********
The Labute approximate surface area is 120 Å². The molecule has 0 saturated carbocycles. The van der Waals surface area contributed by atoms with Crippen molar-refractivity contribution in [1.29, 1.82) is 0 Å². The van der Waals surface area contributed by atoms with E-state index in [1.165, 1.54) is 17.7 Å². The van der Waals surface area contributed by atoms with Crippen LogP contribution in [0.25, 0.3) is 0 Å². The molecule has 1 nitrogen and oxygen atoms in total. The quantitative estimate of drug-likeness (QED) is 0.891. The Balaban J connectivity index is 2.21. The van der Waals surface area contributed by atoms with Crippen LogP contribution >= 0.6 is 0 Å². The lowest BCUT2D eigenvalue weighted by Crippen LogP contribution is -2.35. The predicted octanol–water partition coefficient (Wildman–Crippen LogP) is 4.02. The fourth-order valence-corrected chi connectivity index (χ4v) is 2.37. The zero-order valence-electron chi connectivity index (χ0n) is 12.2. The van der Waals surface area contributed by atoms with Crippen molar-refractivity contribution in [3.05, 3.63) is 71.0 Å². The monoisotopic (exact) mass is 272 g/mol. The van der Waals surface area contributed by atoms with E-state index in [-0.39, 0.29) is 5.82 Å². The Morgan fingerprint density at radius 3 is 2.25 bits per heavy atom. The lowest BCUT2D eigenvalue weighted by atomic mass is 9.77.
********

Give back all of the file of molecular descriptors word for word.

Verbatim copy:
The Labute approximate surface area is 120 Å². The molecule has 0 saturated carbocycles. The van der Waals surface area contributed by atoms with Crippen molar-refractivity contribution in [1.29, 1.82) is 0 Å². The van der Waals surface area contributed by atoms with E-state index in [1.165, 1.54) is 17.7 Å². The van der Waals surface area contributed by atoms with Crippen LogP contribution in [0.25, 0.3) is 0 Å². The molecule has 1 nitrogen and oxygen atoms in total. The quantitative estimate of drug-likeness (QED) is 0.891. The Balaban J connectivity index is 2.21. The van der Waals surface area contributed by atoms with Crippen LogP contribution >= 0.6 is 0 Å². The lowest BCUT2D eigenvalue weighted by Crippen LogP contribution is -2.35. The predicted octanol–water partition coefficient (Wildman–Crippen LogP) is 4.02. The fourth-order valence-corrected chi connectivity index (χ4v) is 2.37. The zero-order valence-electron chi connectivity index (χ0n) is 12.2. The van der Waals surface area contributed by atoms with Crippen molar-refractivity contribution in [3.05, 3.63) is 71.0 Å². The monoisotopic (exact) mass is 272 g/mol. The van der Waals surface area contributed by atoms with E-state index in [-0.39, 0.29) is 5.82 Å². The Morgan fingerprint density at radius 3 is 2.25 bits per heavy atom. The lowest BCUT2D eigenvalue weighted by atomic mass is 9.77.